Ben Affleck Slams Netflix-Produced Movies

Ben Affleck is probably not going to make a sequel to Triple Frontier. The two-time Oscar winner slammed Netflix on Wednesday, criticizing the "assembly line process" for the streamer's original movies. Affleck's comments came just days after he joined Matt Damon and RedBird Captial Partners to launch a new production company, Artists Equity.

During the New York Times' DealBook Summit in New York City, Affleck said he saw no reason why a movie could not be both commercial and a quality project. He belies this is in contrast with Netflix's strategy of putting out dozens of movies a year and sacrificing quality. Even though Affleck has respect for Netflix co-CEO and films chief Scott Stuber, he believes it is impossible to make sure every movie is great when Reed Hastings wants to put out so many projects.

"If you ask Reed Hastings ... I'm sure there's some risk in that, and I'm sure they had a great strategy, but I would have said, 'How are we going to make 50 great movies?' How is that possible? There's no committee big enough," Affleck said, reports Deadline. "There aren't enough – you just can't do it. It's a thing that requires attention and dedication and works and resists the assembly line process. Scott Stuber is a really talented, smart guy who I really like... but it's an impossible job."

Affleck admitted that there is a bigger audience for action movies compared to dramas, but he does not think that means studios should give up on challengings audiences. "Certain genres play more broadly and you can't not be mindful of that," he said. "But let's do a good one, let's surprise the audience, let's make them care about it."

"The first wave of streaming was about volume," RedBird Capital founder Gerry Cardinale added. "The second wave is about quality."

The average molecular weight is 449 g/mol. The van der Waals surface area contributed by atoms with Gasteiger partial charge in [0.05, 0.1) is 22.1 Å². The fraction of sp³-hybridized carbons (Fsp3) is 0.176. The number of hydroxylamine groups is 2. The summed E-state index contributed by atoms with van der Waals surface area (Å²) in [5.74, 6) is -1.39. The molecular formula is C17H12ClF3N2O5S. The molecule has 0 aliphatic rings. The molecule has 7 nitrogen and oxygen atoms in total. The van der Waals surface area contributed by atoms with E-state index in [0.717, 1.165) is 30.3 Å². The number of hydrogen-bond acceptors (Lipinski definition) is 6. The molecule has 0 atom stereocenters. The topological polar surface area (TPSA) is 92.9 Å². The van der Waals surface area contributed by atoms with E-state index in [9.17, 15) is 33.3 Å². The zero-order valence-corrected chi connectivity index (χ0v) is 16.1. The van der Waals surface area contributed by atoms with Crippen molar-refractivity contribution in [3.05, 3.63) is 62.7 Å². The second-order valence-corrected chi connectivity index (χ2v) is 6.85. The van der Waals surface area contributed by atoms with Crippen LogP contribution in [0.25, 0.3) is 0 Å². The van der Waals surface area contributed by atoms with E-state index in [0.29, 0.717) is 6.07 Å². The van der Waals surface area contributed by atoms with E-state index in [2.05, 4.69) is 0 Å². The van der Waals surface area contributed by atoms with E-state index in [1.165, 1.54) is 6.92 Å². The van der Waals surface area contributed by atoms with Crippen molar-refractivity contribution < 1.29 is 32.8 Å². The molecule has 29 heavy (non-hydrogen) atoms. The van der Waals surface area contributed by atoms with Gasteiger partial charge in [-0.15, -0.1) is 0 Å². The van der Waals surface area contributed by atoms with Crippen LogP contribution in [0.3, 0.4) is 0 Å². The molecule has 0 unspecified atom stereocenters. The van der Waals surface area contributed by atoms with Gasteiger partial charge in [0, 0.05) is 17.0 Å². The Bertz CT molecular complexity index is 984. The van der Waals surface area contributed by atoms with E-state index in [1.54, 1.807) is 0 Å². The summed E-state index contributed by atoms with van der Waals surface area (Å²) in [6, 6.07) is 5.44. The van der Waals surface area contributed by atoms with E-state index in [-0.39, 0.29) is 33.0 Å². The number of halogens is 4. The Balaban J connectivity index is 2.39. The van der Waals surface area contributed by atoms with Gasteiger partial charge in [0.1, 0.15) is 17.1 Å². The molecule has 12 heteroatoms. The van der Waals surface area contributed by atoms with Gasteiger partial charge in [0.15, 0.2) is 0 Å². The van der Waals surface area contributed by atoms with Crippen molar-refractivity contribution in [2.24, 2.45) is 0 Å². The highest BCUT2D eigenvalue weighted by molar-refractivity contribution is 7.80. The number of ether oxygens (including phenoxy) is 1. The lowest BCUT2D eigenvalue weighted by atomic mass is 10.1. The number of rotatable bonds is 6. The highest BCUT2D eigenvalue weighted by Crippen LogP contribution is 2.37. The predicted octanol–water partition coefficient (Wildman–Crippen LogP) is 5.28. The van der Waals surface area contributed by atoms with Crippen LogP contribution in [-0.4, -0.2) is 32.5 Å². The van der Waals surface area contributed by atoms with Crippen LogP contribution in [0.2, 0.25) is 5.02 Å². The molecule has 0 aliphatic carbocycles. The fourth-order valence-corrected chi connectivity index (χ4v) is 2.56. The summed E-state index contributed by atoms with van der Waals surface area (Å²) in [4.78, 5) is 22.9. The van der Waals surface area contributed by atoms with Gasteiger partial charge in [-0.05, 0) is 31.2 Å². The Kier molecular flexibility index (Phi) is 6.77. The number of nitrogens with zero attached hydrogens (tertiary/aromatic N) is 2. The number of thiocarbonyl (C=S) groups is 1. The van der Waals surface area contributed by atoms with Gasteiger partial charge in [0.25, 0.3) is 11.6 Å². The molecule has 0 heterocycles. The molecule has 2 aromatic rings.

Affleck, Damon, and Cardinale announced Artists Equity on Nov. 20. Cardinale reportedly committed at least $100 million to fund the project. Affleck will be the CEO and Damon is the chief content officer. Michael Joe, a former executive at Universal Pictures and STX Films, will serve as chief operating officer. The goal is to "build a creator-focused studio that can optimize the production process with shared participation in the commercial success of projects," Affleck said in a statement to Variety.

The venture comes as more stars have expressed frustration with the revenue they see from streamers. Affleck told the New York Times that Artists Equity will try to "recapture" the lost value of the hard work artists put into films. "I know what kind of freedoms artists long for and how they can be empowered – treated like grown-ups," Affleck said.


The first Artists Equity film will be Affleck's still-untitled movie about Sonny Vaccaro, a sneaker salesman who convinced Michael Jordan to work with Nike in the 1980s. Damon plays Vaccaro and Affleck stars as Nike co-founder Phil Knight. Affleck is set to direct the movie, which was produced with Skydance Sports, Mandalay Pictures, and Amazon Studios. Artists Equity will release three projects in 2023, with up to five per year in the future, Affleck told the Times